Originally the wreath was in fact a decorated sheaf of grain, decorated with field flowers, ribbons and braided straws.[8] In fact such wreaths were still being made in Poland in the 1930s.[8] However, with time other forms of wreath became more popular, including the now-typical round wreath, but crown-shaped, oval or rectangular wreaths are also popular in various regions.[8]

The sheaf or the wreath is usually brought back into the village by a ceremonial procession. It is often blessed, either by a Christian priest, or in an extra-religious way.[5] For instance in Masovia the wreath is usually brought to the church for the Catholic priest to bless it with holy water.[5] In other regions however it is the priest (Catholic, Orthodox or Greek Catholic) who is brought to the site where the final celebrations take place.[5]

Time frame[edit]

Originally the pre-Christian rite was performed on Autumn equinox[citation needed] (23 September). With time the rite became more closely associated with the actual end of fieldwork in the particular region. However, the time between the end of harvest and the festivities varies from area to area.[9] For instance in the vicinity of Kielce in Central Poland and Kraków in Southern Poland the wreath was traditionally blessed already on the Feast of the Assumption of Mary (15 August); it was then stored for a night or two in the house of the elder and the manor, before being threshed and the grain immediately sowed in the fields.[9]

In Russia[edit]

It is the ethnolinguistic phenomenon in the history the day of the Russian National Calendar[ru] and the completion of the harvest ritual, falling in many places August 15 (28), in other places celebrated in September. By mid-August harvest grain ends, hence the name of the holiday. Includes the rituals associated with last (dozhinochnym) sheaf, the ritual of "curling beard" and a celebratory meal.

Almost lost in Russia at the Soviet period.[10] In the post-Soviet period this folk tradition in some countries has been recreated as an official holiday.

In Poland[edit]

Harvest Festival in Poland has been celebrated after the harvest since the time of the feudal systems. In the present-day in Poland was created (1929) official The Presidential Harvest Festival,[11] in Czech Republic — Czech Harvest Festival “Dožínky”,[12] etc.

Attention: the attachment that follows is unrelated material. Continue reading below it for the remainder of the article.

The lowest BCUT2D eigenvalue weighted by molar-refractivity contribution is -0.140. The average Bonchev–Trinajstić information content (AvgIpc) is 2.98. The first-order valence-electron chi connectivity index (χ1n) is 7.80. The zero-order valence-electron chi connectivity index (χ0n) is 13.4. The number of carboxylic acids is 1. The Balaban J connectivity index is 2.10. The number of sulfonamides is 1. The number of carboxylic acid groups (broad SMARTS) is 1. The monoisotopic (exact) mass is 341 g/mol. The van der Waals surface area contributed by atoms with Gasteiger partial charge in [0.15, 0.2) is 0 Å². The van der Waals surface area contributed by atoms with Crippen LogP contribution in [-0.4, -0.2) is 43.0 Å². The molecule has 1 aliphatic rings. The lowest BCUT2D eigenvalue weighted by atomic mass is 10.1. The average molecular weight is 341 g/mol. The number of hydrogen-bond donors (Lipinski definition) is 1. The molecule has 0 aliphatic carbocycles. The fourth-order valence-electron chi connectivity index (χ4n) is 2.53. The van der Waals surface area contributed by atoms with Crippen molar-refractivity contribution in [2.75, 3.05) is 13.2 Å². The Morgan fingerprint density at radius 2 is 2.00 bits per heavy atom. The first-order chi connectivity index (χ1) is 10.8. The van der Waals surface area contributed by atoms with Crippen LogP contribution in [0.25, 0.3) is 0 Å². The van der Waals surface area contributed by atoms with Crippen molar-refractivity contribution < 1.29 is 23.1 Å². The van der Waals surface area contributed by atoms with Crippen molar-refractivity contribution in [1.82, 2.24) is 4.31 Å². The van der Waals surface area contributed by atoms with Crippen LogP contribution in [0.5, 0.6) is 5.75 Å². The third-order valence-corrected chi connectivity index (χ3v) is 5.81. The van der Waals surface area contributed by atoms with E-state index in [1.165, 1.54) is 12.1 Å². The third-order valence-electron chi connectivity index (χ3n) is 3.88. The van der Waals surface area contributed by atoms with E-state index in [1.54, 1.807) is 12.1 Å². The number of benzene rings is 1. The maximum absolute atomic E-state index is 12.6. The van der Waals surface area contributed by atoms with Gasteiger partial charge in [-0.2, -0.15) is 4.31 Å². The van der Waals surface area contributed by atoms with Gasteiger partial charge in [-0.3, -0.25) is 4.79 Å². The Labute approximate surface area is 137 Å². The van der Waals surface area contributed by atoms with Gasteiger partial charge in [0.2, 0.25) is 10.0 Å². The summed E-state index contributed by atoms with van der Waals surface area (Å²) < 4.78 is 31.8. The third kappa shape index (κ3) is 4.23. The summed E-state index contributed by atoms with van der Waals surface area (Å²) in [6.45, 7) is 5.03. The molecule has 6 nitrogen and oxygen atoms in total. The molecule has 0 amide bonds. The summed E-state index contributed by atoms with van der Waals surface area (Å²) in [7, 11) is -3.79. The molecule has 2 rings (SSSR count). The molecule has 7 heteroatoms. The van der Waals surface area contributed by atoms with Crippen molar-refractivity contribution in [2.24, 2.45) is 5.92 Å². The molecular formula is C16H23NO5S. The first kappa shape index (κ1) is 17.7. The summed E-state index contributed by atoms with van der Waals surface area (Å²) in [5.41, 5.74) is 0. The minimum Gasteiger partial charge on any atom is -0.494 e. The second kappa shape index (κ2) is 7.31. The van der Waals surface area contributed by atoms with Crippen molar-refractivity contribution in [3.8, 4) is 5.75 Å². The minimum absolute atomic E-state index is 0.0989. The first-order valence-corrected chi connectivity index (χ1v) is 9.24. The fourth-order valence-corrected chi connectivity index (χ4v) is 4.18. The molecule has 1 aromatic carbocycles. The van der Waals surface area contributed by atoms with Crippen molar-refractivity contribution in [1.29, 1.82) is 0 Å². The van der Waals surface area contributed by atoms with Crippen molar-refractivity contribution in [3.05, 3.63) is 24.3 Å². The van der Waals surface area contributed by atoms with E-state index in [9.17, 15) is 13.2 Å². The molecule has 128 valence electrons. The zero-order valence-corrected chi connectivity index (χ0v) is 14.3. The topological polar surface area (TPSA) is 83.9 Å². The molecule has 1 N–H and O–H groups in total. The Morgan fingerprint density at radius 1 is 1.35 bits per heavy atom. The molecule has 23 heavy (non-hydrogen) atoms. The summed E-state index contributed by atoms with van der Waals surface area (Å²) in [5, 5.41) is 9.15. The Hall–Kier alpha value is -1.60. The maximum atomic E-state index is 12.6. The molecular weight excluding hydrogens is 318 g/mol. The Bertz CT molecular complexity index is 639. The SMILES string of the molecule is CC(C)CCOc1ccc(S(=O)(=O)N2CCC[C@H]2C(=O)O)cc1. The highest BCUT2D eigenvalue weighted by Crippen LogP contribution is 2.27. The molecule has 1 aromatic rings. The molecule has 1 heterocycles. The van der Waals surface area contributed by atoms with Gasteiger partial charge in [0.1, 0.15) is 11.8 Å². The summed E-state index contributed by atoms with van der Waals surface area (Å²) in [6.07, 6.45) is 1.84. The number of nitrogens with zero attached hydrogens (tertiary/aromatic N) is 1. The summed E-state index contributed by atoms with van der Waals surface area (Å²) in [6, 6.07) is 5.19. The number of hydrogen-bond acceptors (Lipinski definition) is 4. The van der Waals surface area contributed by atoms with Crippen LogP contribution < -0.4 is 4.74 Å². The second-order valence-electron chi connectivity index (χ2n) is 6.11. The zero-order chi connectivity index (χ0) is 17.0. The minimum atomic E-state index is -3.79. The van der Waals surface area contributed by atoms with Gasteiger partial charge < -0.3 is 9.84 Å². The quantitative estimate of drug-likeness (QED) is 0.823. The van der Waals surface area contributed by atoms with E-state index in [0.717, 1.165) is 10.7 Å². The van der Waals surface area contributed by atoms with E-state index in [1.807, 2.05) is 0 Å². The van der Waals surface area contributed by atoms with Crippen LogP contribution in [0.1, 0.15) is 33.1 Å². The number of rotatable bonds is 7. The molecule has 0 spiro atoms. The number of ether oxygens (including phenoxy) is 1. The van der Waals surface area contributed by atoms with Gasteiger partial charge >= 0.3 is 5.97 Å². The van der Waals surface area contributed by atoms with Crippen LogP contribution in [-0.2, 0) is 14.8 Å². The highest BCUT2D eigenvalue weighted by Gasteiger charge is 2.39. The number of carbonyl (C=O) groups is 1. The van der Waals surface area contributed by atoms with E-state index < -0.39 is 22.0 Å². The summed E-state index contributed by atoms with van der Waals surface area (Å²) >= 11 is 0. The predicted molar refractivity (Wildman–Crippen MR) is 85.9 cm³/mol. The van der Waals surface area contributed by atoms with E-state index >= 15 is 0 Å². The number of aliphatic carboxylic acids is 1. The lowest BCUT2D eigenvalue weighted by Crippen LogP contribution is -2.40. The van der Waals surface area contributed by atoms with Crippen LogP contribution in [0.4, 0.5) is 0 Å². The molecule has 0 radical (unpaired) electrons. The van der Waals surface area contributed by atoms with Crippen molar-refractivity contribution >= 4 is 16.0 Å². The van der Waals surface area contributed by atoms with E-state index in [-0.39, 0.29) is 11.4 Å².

See also[edit]




  • Biernacka, Maria; Kopczyńska-Jaworska, Bronisława; Kutrzeba-Pojnarowa, Anna; et al., eds. (1981). Etnografia Polski: przemiany kultury ludowej [Ethnography of Poland: changes in folk culture]. Biblioteka etnografii polskiej, nr. 32 (in Polish). II. Wrocław: Zakład Narodowy im. Ossolińskich. ISSN 0067-7655. 
  • Lane, Christel (1981-06-18). The Rites of Rulers: Ritual in Industrial Society - the Soviet Case. Cambridge: Cambridge University Press Archive. p. 124. ISBN 0-521-22608-2. 
  • Niewiadomski, Donat (1991), Bartmiński, Jerzy, ed., "Semantyka ziarna w inicjalnych rytach siewnych" [Semantics of grain in rites of initiation associated with sowing], Etnolingwistyka (in Polish), Lublin: Uniwersytet Marii Curie-Skłodowskiej. Wydział Humanistyczny, 4: 83–103, ISSN 0860-8032 
  • Kuchowicz, Zbigniew (1975). Obyczaje staropolskie XVII-XVIII wieku (in Polish). Lódź: Wydawnictwo Łódzkie. OCLC 461813952. 
  • Ogrodowska, Barbara (2004). Polskie obrzędy i zwyczaje doroczne [Polish yearly rites and traditions] (in Polish). Warszawa: Sport i Turystyka; Muza. ISBN 8372009473. 
  • Seweryn, Tadeusz (1932), Podłaźniki: studja z dziedziny sztuki ludowej, Kraków: Muzeum Etnograficzne w Krakowie, OCLC 17816736 
  • Усачёва, В. В. (2004). "Обжинки". In Толстой, Н.И. Славянские древности: Этнолингвистический словарь в 5-ти томах [Slavic antiquities: etnolinguistic dictionary in 5 volumes] (in Russian). Vol. 3 (K-P). Moscow: Международные отношения; Институт славяноведения РАН. pp. 448–452. ISBN 5-7133-1207-0.